March 28 (Bloomberg) -- In a city of monuments that trace history back to the Romans, Paris Mayor Bertrand Delanoe leaves behind 1,321 markers to his own 13 years in office.
That’s the number of stations for the bicycle-sharing program he launched in 2007, one of his innovations now emulated elsewhere. He handed the banks of the Seine to pedestrians, created manmade beaches every August and kept the city open all night once a year for a contemporary arts fair.
Parisians voting in municipal elections in two days will render judgment on Delanoe’s impact as they choose between his deputy, Anne Hidalgo, and the nation’s former environment minister, Nathalie Kosciusko-Morizet. The winner will confront global forces that also frustrated Delanoe, 63, the city’s first Socialist mayor: rising housing prices, the loss of manufacturing jobs and the widening gulf between the richest and poorest urban residents.
“Delanoe absolutely improved the quality of life,” Ricky Burdett, a professor of urban studies at the London School of Economics, said in an interview. “He established -- particularly for a beautiful European museum-like city -- a very good model. But he hasn’t been able to deal with deep structural problems: transport, social equity, governance and environmental footprint.”
The numbers tell the tale: Over his two terms, the city of 2.3 million gained 125,000 residents and added 300 miles of bike lanes. It lost 50,000 jobs and home prices climbed 175 percent. Delanoe declined to be interviewed.
His successor will be the city’s first female mayor, placing Paris among a handful of major cities to have a woman at the helm. Neither London nor New York has had a woman mayor.
The new Paris mayor will expand the post’s reach, joining a commission to be established in 2016 to coordinate between Paris and the surrounding counties. The city itself, whose borders date to 1859, contributes about 10 percent of the nation’s gross domestic product. The region, the so-called Ile de France, literally the Island of France, makes up 30 percent of national GDP, four percent of the euro area’s.
Hidalgo promised to overhaul two major squares -- Bastille and Nation -- emulating Delanoe’s creation of a pedestrian zone under the shadow of the bronze revolutionary symbol of Marianne at Republic square. She pledged that “on top of improving urban quality, we’re paying attention to beauty. It’s a new way to build the city.”
She would follow a leader best known for the bicycle-sharing system dubbed Velib’ -- combining the French words for bike and freedom -- managed by billboard company JCDecaux SA.
After its successful introduction, it was exported to London, New York City, Milan and Kyoto. It served as a case study at the Harvard Business Review. In 2011, Delanoe began a similar program for electric cars dubbed Autolib’.
Delanoe’s landmarks also include “Paris Plages,” a manmade beach created by dumping sand along the banks of the Seine river, and “Nuit Blanche,” the all-night event featuring free cultural happenings across the city.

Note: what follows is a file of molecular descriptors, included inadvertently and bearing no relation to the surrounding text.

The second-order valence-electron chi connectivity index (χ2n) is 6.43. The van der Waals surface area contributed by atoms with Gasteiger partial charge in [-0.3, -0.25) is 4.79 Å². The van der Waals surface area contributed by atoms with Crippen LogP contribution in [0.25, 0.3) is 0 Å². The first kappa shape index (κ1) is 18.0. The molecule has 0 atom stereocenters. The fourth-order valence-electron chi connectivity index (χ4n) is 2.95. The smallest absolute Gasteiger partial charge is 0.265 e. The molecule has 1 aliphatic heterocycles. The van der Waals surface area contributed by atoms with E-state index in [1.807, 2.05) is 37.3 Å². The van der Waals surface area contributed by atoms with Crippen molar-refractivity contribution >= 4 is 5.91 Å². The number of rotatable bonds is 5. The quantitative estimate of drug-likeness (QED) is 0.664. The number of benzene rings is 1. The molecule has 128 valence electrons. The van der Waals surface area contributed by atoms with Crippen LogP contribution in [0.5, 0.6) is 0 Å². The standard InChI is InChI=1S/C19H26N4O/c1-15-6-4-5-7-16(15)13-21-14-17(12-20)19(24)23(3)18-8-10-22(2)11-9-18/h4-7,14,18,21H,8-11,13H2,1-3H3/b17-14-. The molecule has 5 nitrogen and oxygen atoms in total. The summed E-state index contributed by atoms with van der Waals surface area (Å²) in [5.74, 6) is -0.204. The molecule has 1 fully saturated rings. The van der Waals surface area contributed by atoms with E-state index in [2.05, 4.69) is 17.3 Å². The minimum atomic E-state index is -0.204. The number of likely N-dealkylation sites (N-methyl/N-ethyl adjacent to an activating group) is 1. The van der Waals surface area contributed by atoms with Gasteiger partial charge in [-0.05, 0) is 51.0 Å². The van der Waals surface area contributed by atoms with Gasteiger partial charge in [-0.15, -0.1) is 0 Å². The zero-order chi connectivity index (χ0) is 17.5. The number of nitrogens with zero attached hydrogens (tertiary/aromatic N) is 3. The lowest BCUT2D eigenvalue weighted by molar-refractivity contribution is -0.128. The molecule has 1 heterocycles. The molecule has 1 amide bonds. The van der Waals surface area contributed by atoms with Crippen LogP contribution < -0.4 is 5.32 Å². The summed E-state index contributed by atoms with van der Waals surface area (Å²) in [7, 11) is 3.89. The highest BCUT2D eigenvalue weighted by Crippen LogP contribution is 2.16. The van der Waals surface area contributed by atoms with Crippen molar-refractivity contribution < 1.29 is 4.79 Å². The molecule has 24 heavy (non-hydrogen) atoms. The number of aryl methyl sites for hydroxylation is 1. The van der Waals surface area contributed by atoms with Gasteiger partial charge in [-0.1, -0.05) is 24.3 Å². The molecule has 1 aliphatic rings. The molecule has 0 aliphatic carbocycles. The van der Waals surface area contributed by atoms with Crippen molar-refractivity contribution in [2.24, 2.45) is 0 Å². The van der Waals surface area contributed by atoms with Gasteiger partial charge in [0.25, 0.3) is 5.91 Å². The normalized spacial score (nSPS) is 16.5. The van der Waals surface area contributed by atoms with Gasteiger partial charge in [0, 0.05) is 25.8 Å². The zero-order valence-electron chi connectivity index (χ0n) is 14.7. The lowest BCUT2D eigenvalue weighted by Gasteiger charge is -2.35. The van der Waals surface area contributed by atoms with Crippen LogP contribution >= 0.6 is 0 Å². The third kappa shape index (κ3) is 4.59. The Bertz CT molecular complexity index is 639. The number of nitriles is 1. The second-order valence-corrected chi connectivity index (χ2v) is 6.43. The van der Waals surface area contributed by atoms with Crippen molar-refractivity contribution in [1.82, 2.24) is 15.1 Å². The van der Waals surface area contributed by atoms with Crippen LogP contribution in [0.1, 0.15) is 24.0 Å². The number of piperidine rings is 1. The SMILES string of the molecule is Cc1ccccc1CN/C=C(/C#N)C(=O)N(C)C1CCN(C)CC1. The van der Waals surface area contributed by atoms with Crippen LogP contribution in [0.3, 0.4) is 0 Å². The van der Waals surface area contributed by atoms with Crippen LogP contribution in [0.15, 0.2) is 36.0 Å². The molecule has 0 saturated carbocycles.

Delanoe also has overseen the design of a new city center at a 1970s era shopping mall, called Les Halles, an ancient market site. He expanded bus lanes 10-fold to 1,800 miles, installed tram lines around the city and extended subways deeper into the suburbs.
With little free area left, he struggled to expand parks, a gauge of sustainability. The 16 square meters of green space per capita put Paris behind London and New York.
Critics say innovation stalled after Paris lost to London’s bid to host the 2012 Olympics. “Since about 2008, he’s been on management auto-pilot,” Kosciusko-Morizet said in an interview.
LSE’s Burdett said that in the past five years there were “no major initiatives” to match London’s central “Tech City UK,” a digital-industry project that created 50,000 jobs with tax breaks and incentives to lure investors and talent to east London.
“With Delanoe we lacked an ambassador for Paris to attract and stir business,” said Christophe Scheidhauer, the Greater Paris Investment Agency’s head of research. “We need a face, someone who’s out there.”
Playing catch-up, Delanoe assigned his research and innovation adviser, Jean-Louis Missika, to supervise creation of a technology hub due for completion in 2016. Hidalgo hired Missika to run her campaign and pledged to pursue the project to make Paris a “start-up capital.”
While the U.K. boasts that “more billionaires live in London than any other city in the world,” Delanoe stuck to his Socialist roots, emphasizing diversity. He added 70,000 subsidized-housing units, making 20 percent of the city’s housing stock rent-controlled, against 15 percent in London.
“We had to fight the market,” Bernard Gaudillere, Delanoe’s chief of finance, said in an interview. “With no intervention, the city would have drifted into gentrification. Rich ghettos next to poor people’s ghettos wasn’t the model we wanted.”
Paris ranks third among European cities in GDP per capita. At 51,200 euros per person, it’s behind London and Luxembourg, according to EU data. The Paris region’s wealth per capita added 35 percent between 2001 and 2011.
Hidalgo, 54, promised to raise the proportion of social housing to 30 percent in 2030. Kosciusko-Morizet, 40, pledged 10,000 new social-housing units per year.
A dome of pollution hanging over the capital this month, which prompted officials to offer free public transportation and limit auto traffic, underscored unfinished business that may impose unhappy choices on the next mayor.
“Other cities like New York, London or Vancouver have made choices to become greener cities,” Morgan Poulizac, lecturer in urban studies at the Institute of Political Studies, or Sciences Po in Paris, said in an interview. “These policies have a very high cost and the consequences on social diversity are clear: most have become rich ghettos.”
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